BBC NEWS Americas Africa Europe Middle East South Asia Asia Pacific Arabic Spanish Russian Chinese Welsh
BBCi CATEGORIES   TV   RADIO   COMMUNICATE   WHERE I LIVE   INDEX    SEARCH 

BBC NEWS
 You are in: World: South Asia
Front Page 
World 
Africa 
Americas 
Asia-Pacific 
Europe 
Middle East 
South Asia 
-------------
From Our Own Correspondent 
-------------
Letter From America 
UK 
UK Politics 
Business 
Sci/Tech 
Health 
Education 
Entertainment 
Talking Point 
In Depth 
AudioVideo 


Commonwealth Games 2002

BBC Sport

BBC Weather

SERVICES 
Tuesday, 9 October, 2001, 13:50 GMT 14:50 UK
India offers Afghans aid
President Musharraf (left) and Prime Minister Vajpayee (second right)
Both countries support the US-led coalition
India and Pakistan are to discuss a plan to send Indian humanitarian aid to Afghan refugees in Pakistan, possibly over land.

The offer was made by Delhi in a rare telephone conversation between Pakistani President Pervez Musharraf and Indian Prime Minister Atal Behari Vajpayee.

The two leaders also discussed the possibility of co-operation in the fight against terrorism.

Both Pakistan and India support the US-led coalition, but tensions between them persist over the disputed territory of Kashmir.


Perpetrators of terrorism in Jammu and Kashmir are based in Pakistan and your government has done nothing to nab them

Atal Behari Vajpayee
A spokesperson for the Indian foreign ministry said the aid offer had been welcomed and would consist largely of medical supplies.

Pakistan also urged India to send its foreign minister to Islamabad to continue a faltering peace process if Mr Vajpayee was himself unable to visit.

"If there is [a] difficulty that he [Vajpayee] cannot come soon, then perhaps the foreign minister can visit as soon as possible," Pakistan Foreign Ministry's additional secretary, Aziz Khan, said at a news briefing.

A summit meeting in July failed to resolve differences between the two countries, especially over Kashmir.

'End hostility'

During his phone call, Mr Musharraf invited Mr Vajpayee and Indian Foreign Minister Jaswant Singh to visit Pakistan "sooner rather than later", saying it was time for the two sides to tone down their hostile rhetoric

India has accused a militant group based in Pakistan - Jaish-e-Mohammad - of carrying out a suicide bombing in Indian-administered Kashmir which killed 38 people last week.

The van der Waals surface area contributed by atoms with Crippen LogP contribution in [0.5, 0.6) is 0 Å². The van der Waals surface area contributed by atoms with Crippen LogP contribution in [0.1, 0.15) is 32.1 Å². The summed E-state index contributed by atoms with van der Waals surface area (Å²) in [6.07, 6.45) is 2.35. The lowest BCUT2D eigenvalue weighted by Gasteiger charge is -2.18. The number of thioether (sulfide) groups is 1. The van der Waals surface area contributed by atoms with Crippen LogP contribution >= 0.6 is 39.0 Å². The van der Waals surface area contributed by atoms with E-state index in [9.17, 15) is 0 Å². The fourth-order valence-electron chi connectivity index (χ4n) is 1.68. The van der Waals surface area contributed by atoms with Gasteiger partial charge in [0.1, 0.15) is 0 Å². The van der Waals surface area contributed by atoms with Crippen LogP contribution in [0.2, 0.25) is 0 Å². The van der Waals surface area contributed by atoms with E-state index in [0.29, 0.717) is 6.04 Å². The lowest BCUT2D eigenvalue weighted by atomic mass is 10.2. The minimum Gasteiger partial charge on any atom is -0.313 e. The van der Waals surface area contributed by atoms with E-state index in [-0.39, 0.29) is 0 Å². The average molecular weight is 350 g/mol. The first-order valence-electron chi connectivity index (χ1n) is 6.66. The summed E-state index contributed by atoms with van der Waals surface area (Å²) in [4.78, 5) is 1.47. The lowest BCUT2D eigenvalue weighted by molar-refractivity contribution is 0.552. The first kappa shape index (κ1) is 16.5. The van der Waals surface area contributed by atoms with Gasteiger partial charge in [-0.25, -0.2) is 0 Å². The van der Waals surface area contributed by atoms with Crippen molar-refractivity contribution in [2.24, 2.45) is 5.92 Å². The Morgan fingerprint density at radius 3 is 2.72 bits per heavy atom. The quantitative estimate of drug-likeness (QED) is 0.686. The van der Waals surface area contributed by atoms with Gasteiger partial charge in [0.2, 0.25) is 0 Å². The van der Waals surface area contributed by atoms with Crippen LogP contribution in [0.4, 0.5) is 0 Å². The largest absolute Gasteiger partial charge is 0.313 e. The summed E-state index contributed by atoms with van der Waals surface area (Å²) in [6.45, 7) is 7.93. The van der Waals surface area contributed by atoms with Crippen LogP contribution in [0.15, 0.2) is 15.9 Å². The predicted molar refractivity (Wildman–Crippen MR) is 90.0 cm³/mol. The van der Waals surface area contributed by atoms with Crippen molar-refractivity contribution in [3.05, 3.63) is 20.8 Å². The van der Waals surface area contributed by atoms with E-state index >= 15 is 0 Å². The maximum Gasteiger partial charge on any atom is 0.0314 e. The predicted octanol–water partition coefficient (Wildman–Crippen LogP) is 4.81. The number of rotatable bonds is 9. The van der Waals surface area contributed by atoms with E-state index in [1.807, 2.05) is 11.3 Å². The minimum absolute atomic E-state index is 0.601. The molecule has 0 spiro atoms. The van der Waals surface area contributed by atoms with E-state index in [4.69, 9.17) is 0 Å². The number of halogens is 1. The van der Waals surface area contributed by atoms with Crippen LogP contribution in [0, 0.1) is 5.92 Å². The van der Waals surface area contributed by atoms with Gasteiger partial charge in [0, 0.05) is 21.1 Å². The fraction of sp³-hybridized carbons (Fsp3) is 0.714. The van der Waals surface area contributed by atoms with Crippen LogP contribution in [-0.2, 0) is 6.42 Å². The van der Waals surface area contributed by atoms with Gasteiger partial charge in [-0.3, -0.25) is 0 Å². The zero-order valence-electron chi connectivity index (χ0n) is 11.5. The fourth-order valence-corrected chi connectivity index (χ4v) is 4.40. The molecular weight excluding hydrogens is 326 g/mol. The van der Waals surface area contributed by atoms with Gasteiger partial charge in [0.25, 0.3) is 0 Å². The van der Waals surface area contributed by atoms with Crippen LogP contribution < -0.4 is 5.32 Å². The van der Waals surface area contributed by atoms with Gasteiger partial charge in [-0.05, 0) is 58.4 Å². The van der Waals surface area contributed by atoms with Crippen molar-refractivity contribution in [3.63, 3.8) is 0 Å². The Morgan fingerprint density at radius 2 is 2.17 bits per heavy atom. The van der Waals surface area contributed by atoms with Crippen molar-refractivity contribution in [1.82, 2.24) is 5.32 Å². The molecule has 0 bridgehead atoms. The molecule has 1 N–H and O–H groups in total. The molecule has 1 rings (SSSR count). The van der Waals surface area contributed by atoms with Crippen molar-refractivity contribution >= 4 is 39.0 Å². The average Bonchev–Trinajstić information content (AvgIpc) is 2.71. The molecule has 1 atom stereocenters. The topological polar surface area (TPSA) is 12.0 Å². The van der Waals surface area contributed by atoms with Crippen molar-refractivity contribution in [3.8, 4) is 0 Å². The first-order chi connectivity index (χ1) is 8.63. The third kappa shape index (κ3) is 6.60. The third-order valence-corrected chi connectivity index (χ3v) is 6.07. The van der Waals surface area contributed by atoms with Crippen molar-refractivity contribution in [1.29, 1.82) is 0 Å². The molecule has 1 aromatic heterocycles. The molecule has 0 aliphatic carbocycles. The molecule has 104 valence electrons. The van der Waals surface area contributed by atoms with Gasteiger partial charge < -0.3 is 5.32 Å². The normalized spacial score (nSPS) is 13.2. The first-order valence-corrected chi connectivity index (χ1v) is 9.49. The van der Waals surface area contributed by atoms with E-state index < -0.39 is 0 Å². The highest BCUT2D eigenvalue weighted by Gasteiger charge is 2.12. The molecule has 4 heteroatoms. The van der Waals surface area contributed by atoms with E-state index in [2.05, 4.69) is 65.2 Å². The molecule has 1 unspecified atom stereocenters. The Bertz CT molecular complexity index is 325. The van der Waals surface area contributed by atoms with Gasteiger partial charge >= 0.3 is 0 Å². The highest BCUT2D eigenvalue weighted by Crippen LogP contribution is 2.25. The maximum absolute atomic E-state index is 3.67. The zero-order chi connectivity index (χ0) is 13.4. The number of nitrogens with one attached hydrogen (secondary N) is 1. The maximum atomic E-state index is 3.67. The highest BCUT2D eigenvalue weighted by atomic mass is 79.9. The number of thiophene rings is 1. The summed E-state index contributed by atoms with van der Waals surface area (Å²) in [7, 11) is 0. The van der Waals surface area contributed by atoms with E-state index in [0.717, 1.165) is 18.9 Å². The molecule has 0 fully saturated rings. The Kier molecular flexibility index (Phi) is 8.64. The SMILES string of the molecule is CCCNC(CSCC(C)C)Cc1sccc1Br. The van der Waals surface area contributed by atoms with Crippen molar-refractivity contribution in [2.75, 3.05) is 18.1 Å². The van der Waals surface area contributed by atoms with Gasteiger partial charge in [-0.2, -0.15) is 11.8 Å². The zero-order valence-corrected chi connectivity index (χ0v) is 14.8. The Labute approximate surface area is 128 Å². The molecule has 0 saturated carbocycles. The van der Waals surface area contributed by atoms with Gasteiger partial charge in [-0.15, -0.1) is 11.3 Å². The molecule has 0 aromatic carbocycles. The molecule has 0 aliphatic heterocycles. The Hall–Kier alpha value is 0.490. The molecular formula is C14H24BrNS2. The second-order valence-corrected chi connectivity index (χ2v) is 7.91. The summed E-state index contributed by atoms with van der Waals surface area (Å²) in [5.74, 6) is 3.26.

"Perpetrators of terrorism in Jammu and Kashmir are based in Pakistan and your government has done nothing to nab them," Mr Vajpayee was quoted as saying during the 15-minute phone conversation.

President Musharraf expressed his condolences for those who died and promised to inquire into the allegations.

But on Monday the general had said that the struggle of Kashmiri groups could not be equated with terrorism.

"Kashmir can't be identified with terrorism because there is a freedom struggle going on," he told a news conference.


Kashmir can't be identified with terrorism, because there is a freedom struggle going on

Pervez Musharraf

"He also told the Indian prime minister that the two countries must look at the root causes of tension in their region and, in this context, resolve the Kashmir dispute," the spokesman said.

It was the two leaders' first conversation since the 11 September terror attacks in the United States.

At least 30,000 people have died in nearly 12 years of insurgency against Indian rule in Kashmir.

The two countries have fought two wars over Kashmir since gaining independence from Britain in 1947.

See also:

01 Oct 01 | South Asia
Militants attack Kashmir assembly
08 Oct 01 | South Asia
Indians watch Afghan crisis keenly
29 Jul 01 | South Asia
India PM attacks 'clueless' Musharraf
06 Jul 01 | South Asia
India and Pakistan: Troubled relations
Internet links:


The BBC is not responsible for the content of external internet sites

Links to more South Asia stories are at the foot of the page.


E-mail this story to a friend

Links to more South Asia stories